lawyer


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Lawyer

A person, who through a regular program of study, is learned in legal matters and has been licensed to practice his or her profession. Any qualified person who prosecutes or defends causes in courts of record or other judicial tribunals of the United States, or of any of the states, or who renders legal advice or assistance in relation to any cause or matter. Unless a contrary meaning is plainly indicated this term is synonymous with attorney, attorney at law, or counselor at law.

Each of the 50 states employs admissions committees or boards to review the backgrounds of prospective attorneys before they are admitted to practice. Each state also has adopted codes of conduct or disciplinary rules and has appointed adjudicative boards to address Attorney Misconduct. But these measures only weed out or discipline those who have violated laws or those who are otherwise unfit to practice law. They have done little to address the day-to-day civility and conduct of attorneys in their practice. In that regard, the behavior and conduct of peers and colleagues within the profession often impose more palpable influences on newly practicing attorneys than any standards or codes of ethics that they may have learned in law school.

A focus of a new movement in several states is not only to crack down on professional misconduct per se, but also to stem borderline conduct before it becomes an ethical violation. U.S. Supreme Court Chief Justice william rehnquist, addressing new graduates from the University of Virginia School of Law in June 2001, remarked that incivility remained one of the greatest threats to the ideals of American justice and to the public's trust in the law. The conduct of former president bill clinton was considered to have seriously contributed to the harming of public confidence and trust in the legal profession because of his subjective approach to answering questions under oath and other improprieties associated with the legal aspects of his administration.

The American Bar Association (ABA) and lawyers' groups in more than a dozen states have joined in the movement to improve not only civility and courtesy among lawyers, but also the public's perception of the profession. Ultimately, the goal of these efforts is to ensure that attorneys have an unequivocal, current, and realistic standard of conduct and ethics to rely upon as a valid guide for their profession.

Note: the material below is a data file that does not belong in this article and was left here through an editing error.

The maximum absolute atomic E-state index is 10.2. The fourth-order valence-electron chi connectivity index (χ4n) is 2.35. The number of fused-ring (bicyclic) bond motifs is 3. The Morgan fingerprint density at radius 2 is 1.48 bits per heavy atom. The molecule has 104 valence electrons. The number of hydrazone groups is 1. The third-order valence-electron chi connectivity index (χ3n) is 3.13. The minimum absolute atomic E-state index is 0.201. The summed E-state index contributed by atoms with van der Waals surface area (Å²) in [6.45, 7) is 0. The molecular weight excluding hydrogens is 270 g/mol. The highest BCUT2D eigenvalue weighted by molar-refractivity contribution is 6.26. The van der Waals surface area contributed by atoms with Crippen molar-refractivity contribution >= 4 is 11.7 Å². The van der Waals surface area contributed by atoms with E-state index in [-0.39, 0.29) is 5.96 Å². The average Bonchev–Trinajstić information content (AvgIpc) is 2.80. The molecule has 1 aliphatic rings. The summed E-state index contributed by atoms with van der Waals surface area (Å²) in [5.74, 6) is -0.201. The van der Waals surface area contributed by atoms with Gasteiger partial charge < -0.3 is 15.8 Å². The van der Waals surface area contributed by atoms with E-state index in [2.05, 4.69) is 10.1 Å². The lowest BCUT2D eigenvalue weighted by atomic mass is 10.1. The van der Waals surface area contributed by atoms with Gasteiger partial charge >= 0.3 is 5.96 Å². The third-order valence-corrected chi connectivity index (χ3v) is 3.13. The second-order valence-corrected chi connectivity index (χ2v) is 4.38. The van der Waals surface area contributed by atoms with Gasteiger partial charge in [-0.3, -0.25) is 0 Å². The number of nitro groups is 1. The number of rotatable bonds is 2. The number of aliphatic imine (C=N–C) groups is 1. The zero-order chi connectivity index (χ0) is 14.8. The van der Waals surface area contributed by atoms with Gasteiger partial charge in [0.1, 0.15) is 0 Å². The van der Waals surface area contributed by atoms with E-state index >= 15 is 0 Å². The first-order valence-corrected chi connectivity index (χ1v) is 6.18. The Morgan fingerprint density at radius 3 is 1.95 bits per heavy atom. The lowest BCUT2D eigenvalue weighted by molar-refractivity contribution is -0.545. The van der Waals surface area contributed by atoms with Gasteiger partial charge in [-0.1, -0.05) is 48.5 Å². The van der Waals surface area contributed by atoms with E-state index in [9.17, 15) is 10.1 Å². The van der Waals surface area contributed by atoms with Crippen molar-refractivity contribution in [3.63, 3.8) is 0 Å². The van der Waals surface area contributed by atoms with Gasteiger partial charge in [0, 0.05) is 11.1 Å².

lawyer

noun avocat, advocate, attorney, barrister, counsel, counselor, iurisconsultus, iurisperitus, jurisconsult, jurist, legal advisor, legal advocate, legal consultant, legal practitioner, legist, member of the legal profession, solicitor
Associated concepts: admission to bar, attorney-client privvlege, bar association, character and fitness committee, code of professional conduct, grievance committee, work product
See also: advocate, attorney, barrister, counsel, counselor, esquire, jurist, practitioner, proctor, proxy, representative

LAWYER. A counselor; one learned in the law. Vide attorney.

References in classic literature ?
Once or twice the lawyer looked up and asked a question of Szedvilas; the other did not know a word that he was saying, but his eyes were fixed upon the lawyer's face, striving in an agony of dread to read his mind.
And when that lawyer was done telling the jury what he was going to prove, he set down and begun to work his witnesses.
Pendril the medical decision which, thus far, refused him the interview that he sought, she added a brief statement of the legal question she had put to the doctors; and hinted delicately at her natural anxiety to be informed of the motives which had led the lawyer to make his request.
It is a maxim among these lawyers that whatever has been done before, may legally be done again: and therefore they take special care to record all the decisions formerly made against common justice, and the general reason of mankind.
He was so thorough that, when he became a Bell lawyer, he first spent an entire summer at his country home in Petersham, studying the laws of physics and electricity.
Enfield and the lawyer were on the other side of the by-street; but when they came abreast of the entry, the former lifted up his cane and pointed.
Edwards, as he rather rushed than walked from the house, was the little square-built lawyer, with a large bundle of papers under his arm, a pair of green spectacles on his nose, with glasses at the sides, as if to multiply his power of detecting frauds by additional organs of vision.
The lawyer turns, leans his arms on the iron railing at the top of the steps, and looks at the lamplighter lighting the court-yard.
Oh, most certainly--most certainly," the lawyer declared emphatically.
Moody had evidently been waiting outside while the lawyer spoke for him.
But as the man was a lawyer, his interference went for nothing: it was naturally attributed to the spirit of contradiction inherent in his profession.
You are exposing yourself to a grave danger," said a Lawyer.